The school had not won that title in twenty years but on that team we had three Cork minors, three Tipperary minors, three Limerick minors and three Waterford minors which I was one of. Our PE teacher and hurling manager was Denis Ring. He was manager of Cork minors at that time also, (actually he is currently the Cork U21 manager in 2018!). As one of the three Waterford minors on the St. Colman’s team, we were scheduled to play Cork in the minor hurling championship only a week before the Harty final, of which there was also three Cork minors on the St. Colmans team.  ‘Denis wasn’t happy with the fixtures as there would be three of his players on the losing side and then having to tog out alongside each other only days later, but we actually drew. Then a week after we played the Harty final and won, we played Cork the week after and lost by a point and they went on to win the All Ireland but sure that’s the way it goes,’ he adds with a rueful laugh. You can’t help but think that some of the experiences Commandant Molumphy has witnessed around the world have coloured his sense of perspective.

The Army

“Ballyduff Upper is very small village but the GAA club and how it is a family thing is of huge importance, I’m the youngest of five brothers and all five of us all wanted to do was play with Ballyduff Upper senior hurlers and win the Waterford senior title. We won it in 2007 against Ballygunner with the five of us on the team. It was probably and still is the most important and best sporting day of my life, you know because club was so important growing up and to be honest I never planned to play for Waterford really. For us, my brothers and I, our All Ireland day was winning that club title. I was fairly limited in my GAA ambition in Ballyduff Upper, it was always about winning the county. Winning that county title which was an unbelievable achievement considering the odds, I never looked outside that, not even when I got trials for Waterford in 2006.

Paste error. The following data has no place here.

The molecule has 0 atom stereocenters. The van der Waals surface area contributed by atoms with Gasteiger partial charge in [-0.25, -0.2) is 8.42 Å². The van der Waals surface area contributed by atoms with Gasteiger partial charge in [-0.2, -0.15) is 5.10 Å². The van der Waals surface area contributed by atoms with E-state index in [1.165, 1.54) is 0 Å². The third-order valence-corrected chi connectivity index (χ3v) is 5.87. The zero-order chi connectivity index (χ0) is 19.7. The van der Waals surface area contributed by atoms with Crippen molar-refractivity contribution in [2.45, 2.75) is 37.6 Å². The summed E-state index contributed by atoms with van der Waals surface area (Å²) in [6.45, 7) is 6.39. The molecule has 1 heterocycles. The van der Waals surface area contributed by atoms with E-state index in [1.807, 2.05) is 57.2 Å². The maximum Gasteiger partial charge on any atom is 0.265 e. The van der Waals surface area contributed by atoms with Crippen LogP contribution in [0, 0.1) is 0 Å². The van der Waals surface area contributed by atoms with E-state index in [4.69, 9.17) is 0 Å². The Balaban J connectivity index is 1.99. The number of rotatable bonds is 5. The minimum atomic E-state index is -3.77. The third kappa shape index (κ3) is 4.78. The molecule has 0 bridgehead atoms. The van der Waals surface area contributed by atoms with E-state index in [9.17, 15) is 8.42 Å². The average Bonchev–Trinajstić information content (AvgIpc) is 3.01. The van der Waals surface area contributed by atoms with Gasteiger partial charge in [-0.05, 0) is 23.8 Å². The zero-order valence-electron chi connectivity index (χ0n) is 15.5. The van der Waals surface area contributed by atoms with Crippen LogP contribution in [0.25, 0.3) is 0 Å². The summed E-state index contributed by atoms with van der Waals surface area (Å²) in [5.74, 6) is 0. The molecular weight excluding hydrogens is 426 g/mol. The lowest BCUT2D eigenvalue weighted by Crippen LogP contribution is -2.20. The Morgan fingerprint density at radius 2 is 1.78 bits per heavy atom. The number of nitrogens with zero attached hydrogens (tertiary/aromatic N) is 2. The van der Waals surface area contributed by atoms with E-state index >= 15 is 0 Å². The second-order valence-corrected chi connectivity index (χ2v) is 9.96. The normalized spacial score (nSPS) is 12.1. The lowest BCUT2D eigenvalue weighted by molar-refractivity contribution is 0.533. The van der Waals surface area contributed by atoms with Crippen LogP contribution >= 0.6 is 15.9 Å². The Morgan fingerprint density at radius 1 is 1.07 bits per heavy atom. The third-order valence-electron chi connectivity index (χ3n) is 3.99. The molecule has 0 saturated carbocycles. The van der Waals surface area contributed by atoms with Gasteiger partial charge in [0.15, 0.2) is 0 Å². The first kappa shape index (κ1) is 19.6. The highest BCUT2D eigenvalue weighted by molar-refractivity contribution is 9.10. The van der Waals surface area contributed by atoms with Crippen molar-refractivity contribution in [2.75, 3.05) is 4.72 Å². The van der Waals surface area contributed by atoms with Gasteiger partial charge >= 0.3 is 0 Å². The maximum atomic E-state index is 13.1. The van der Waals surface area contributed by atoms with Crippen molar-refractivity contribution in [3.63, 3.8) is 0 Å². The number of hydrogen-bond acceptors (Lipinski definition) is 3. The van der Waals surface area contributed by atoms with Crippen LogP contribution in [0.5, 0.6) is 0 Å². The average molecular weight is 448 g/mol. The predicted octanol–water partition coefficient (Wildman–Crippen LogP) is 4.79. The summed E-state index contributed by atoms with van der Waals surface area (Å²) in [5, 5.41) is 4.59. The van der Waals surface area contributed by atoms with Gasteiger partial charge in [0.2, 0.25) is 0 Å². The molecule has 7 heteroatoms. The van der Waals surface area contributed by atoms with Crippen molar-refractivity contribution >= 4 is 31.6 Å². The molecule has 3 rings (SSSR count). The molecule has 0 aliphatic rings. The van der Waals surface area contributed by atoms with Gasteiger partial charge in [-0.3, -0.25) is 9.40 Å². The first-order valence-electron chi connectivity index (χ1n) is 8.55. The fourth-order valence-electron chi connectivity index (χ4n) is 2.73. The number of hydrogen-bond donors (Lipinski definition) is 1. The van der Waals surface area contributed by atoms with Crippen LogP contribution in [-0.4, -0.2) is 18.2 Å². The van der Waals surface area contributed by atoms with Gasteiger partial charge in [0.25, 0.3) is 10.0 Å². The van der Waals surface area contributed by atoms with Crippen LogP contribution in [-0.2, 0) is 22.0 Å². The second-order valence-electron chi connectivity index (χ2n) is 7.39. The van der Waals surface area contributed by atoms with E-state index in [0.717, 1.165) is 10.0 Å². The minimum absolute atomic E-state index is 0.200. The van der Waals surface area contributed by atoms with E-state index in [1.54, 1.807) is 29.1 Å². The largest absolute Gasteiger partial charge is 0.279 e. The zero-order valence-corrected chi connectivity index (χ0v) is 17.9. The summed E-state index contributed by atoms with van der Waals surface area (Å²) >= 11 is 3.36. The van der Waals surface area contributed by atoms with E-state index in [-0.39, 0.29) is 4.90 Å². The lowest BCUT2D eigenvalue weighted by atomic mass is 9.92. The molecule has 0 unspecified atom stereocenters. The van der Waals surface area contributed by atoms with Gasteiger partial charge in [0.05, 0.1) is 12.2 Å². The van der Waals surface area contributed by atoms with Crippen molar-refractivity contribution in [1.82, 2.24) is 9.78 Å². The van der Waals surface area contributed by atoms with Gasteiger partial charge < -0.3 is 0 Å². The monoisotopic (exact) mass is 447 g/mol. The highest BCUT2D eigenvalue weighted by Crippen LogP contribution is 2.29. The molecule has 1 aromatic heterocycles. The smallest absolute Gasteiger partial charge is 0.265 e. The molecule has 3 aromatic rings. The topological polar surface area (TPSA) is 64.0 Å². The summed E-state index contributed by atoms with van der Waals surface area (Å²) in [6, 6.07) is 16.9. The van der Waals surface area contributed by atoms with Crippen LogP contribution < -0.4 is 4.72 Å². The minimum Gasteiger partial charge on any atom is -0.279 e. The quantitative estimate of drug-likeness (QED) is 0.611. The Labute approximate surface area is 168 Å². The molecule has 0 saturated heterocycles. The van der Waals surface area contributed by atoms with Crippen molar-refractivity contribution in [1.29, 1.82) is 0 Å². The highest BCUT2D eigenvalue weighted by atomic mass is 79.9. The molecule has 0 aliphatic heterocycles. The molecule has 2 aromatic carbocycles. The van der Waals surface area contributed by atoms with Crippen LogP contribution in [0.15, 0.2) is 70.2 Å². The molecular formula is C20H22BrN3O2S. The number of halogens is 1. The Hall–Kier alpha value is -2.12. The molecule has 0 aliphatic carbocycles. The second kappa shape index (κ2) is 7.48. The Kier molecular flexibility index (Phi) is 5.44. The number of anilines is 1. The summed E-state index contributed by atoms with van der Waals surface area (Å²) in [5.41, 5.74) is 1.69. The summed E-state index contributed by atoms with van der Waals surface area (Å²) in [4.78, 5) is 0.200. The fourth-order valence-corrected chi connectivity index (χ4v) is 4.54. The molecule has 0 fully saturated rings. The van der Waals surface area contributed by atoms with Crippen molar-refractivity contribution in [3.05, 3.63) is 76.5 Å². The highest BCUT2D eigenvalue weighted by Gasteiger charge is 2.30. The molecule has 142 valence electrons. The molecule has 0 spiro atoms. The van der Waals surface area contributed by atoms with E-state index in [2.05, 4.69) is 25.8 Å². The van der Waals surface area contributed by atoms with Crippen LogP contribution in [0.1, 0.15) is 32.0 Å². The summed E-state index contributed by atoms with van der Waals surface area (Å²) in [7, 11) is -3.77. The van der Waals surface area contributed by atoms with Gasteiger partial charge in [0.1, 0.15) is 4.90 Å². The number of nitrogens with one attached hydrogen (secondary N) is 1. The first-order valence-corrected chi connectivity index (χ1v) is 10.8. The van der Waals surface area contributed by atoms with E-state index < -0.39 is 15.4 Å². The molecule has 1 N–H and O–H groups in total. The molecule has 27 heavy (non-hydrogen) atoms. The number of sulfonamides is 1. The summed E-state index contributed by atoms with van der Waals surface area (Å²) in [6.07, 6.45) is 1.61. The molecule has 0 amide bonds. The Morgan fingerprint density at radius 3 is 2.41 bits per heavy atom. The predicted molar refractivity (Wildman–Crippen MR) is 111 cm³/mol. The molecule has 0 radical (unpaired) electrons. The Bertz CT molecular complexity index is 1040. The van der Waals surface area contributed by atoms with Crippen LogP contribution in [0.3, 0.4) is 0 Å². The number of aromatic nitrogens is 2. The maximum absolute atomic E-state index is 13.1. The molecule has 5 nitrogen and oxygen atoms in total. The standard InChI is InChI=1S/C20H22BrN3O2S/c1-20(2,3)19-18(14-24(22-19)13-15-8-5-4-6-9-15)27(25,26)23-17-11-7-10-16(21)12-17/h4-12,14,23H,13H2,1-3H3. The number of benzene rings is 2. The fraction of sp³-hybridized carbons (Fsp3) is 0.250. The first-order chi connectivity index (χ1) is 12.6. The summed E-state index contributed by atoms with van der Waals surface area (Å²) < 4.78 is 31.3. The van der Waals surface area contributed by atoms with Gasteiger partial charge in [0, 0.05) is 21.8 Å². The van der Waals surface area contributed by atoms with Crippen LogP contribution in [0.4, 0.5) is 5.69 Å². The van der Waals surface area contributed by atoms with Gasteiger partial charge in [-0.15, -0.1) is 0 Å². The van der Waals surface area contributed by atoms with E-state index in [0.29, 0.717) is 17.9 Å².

“The first year I got trials I was a Second Lieutenant in the army and I was placed in charge of a Recruit Platoon which was about forty to fifty new guys joining the Army and you were responsible for their 16 week training programme. I remember turning down a Waterford senior hurling trial that year explaining that I have to focus on this and I wouldn’t be able to give it time, and actually funny enough one of the Recruits that came in was Eoin Larkin, he was playing with James Stephens club and was just breaking onto the Kilkenny senior team. Little did I know we would be chasing each other around the pitch years later.